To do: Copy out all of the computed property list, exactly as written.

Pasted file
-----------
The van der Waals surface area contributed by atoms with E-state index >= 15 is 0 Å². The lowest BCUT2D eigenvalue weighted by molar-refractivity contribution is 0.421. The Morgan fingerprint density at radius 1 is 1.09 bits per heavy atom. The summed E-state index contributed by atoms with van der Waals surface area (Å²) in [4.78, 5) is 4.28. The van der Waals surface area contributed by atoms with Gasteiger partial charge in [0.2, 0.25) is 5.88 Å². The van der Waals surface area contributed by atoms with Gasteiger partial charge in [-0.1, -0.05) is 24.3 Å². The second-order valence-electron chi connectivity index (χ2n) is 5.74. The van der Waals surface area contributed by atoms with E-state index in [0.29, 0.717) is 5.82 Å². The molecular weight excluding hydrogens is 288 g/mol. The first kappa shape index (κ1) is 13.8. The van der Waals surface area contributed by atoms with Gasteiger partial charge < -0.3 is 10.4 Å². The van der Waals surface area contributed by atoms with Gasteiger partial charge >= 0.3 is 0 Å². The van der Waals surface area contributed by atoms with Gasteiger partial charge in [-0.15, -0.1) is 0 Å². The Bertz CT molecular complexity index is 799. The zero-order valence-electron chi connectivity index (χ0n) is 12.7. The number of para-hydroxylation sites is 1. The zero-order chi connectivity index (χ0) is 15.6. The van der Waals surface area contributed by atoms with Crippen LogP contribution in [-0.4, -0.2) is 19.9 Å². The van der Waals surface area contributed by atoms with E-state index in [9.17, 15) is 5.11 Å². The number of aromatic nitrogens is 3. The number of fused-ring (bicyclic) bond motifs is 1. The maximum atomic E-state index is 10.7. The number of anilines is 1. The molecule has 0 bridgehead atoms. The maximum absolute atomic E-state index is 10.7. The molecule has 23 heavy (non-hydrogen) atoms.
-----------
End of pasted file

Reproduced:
The van der Waals surface area contributed by atoms with E-state index >= 15 is 0 Å². The lowest BCUT2D eigenvalue weighted by molar-refractivity contribution is 0.421. The Morgan fingerprint density at radius 1 is 1.09 bits per heavy atom. The summed E-state index contributed by atoms with van der Waals surface area (Å²) in [4.78, 5) is 4.28. The van der Waals surface area contributed by atoms with Gasteiger partial charge in [0.2, 0.25) is 5.88 Å². The van der Waals surface area contributed by atoms with Gasteiger partial charge in [-0.1, -0.05) is 24.3 Å². The second-order valence-electron chi connectivity index (χ2n) is 5.74. The van der Waals surface area contributed by atoms with E-state index in [0.29, 0.717) is 5.82 Å². The molecular weight excluding hydrogens is 288 g/mol. The first kappa shape index (κ1) is 13.8. The van der Waals surface area contributed by atoms with Gasteiger partial charge < -0.3 is 10.4 Å². The van der Waals surface area contributed by atoms with Gasteiger partial charge >= 0.3 is 0 Å². The van der Waals surface area contributed by atoms with Gasteiger partial charge in [-0.15, -0.1) is 0 Å². The Bertz CT molecular complexity index is 799. The zero-order valence-electron chi connectivity index (χ0n) is 12.7. The number of para-hydroxylation sites is 1. The zero-order chi connectivity index (χ0) is 15.6. The van der Waals surface area contributed by atoms with Crippen LogP contribution in [-0.4, -0.2) is 19.9 Å². The van der Waals surface area contributed by atoms with E-state index in [9.17, 15) is 5.11 Å². The number of aromatic nitrogens is 3. The number of fused-ring (bicyclic) bond motifs is 1. The maximum atomic E-state index is 10.7. The number of anilines is 1. The molecule has 0 bridgehead atoms. The maximum absolute atomic E-state index is 10.7. The molecule has 23 heavy (non-hydrogen) atoms.